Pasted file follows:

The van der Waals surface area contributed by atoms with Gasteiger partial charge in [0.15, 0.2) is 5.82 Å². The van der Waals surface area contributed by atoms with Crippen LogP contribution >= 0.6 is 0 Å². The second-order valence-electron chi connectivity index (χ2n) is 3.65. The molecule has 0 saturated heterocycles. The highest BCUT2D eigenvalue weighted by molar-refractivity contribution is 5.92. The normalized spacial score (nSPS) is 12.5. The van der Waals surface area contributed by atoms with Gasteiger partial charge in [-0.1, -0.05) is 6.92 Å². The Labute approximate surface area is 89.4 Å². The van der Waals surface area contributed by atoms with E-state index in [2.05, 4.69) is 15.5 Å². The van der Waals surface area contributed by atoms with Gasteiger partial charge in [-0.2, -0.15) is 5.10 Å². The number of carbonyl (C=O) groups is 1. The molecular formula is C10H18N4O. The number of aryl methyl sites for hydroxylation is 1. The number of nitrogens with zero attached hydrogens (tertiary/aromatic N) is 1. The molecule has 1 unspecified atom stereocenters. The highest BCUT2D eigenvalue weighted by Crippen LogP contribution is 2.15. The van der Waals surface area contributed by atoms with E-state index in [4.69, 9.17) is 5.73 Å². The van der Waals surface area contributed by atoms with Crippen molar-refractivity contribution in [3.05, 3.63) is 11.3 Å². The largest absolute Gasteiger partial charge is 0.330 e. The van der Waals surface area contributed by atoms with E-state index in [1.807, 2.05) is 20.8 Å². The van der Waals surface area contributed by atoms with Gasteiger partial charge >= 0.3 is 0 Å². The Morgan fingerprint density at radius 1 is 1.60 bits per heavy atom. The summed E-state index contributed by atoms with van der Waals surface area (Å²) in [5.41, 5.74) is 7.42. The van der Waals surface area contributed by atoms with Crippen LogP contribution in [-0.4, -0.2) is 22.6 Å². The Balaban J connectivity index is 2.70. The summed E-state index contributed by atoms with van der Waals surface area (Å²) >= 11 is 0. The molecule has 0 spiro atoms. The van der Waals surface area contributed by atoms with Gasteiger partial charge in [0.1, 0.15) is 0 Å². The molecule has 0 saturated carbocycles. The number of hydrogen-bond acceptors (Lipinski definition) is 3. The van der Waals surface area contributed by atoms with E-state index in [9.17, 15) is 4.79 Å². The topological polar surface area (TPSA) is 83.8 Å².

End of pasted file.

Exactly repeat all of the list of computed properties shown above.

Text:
The van der Waals surface area contributed by atoms with Gasteiger partial charge in [0.15, 0.2) is 5.82 Å². The van der Waals surface area contributed by atoms with Crippen LogP contribution >= 0.6 is 0 Å². The second-order valence-electron chi connectivity index (χ2n) is 3.65. The molecule has 0 saturated heterocycles. The highest BCUT2D eigenvalue weighted by molar-refractivity contribution is 5.92. The normalized spacial score (nSPS) is 12.5. The van der Waals surface area contributed by atoms with Gasteiger partial charge in [-0.1, -0.05) is 6.92 Å². The Labute approximate surface area is 89.4 Å². The van der Waals surface area contributed by atoms with E-state index in [2.05, 4.69) is 15.5 Å². The van der Waals surface area contributed by atoms with Gasteiger partial charge in [-0.2, -0.15) is 5.10 Å². The number of carbonyl (C=O) groups is 1. The molecular formula is C10H18N4O. The number of aryl methyl sites for hydroxylation is 1. The number of nitrogens with zero attached hydrogens (tertiary/aromatic N) is 1. The molecule has 1 unspecified atom stereocenters. The highest BCUT2D eigenvalue weighted by Crippen LogP contribution is 2.15. The van der Waals surface area contributed by atoms with E-state index in [4.69, 9.17) is 5.73 Å². The van der Waals surface area contributed by atoms with Crippen molar-refractivity contribution in [3.05, 3.63) is 11.3 Å². The largest absolute Gasteiger partial charge is 0.330 e. The van der Waals surface area contributed by atoms with E-state index in [1.807, 2.05) is 20.8 Å². The van der Waals surface area contributed by atoms with Gasteiger partial charge >= 0.3 is 0 Å². The Morgan fingerprint density at radius 1 is 1.60 bits per heavy atom. The summed E-state index contributed by atoms with van der Waals surface area (Å²) in [5.41, 5.74) is 7.42. The van der Waals surface area contributed by atoms with Crippen LogP contribution in [-0.4, -0.2) is 22.6 Å². The Balaban J connectivity index is 2.70. The summed E-state index contributed by atoms with van der Waals surface area (Å²) >= 11 is 0. The molecule has 0 spiro atoms. The van der Waals surface area contributed by atoms with Gasteiger partial charge in [0.1, 0.15) is 0 Å². The molecule has 0 saturated carbocycles. The number of hydrogen-bond acceptors (Lipinski definition) is 3. The van der Waals surface area contributed by atoms with E-state index in [9.17, 15) is 4.79 Å². The topological polar surface area (TPSA) is 83.8 Å².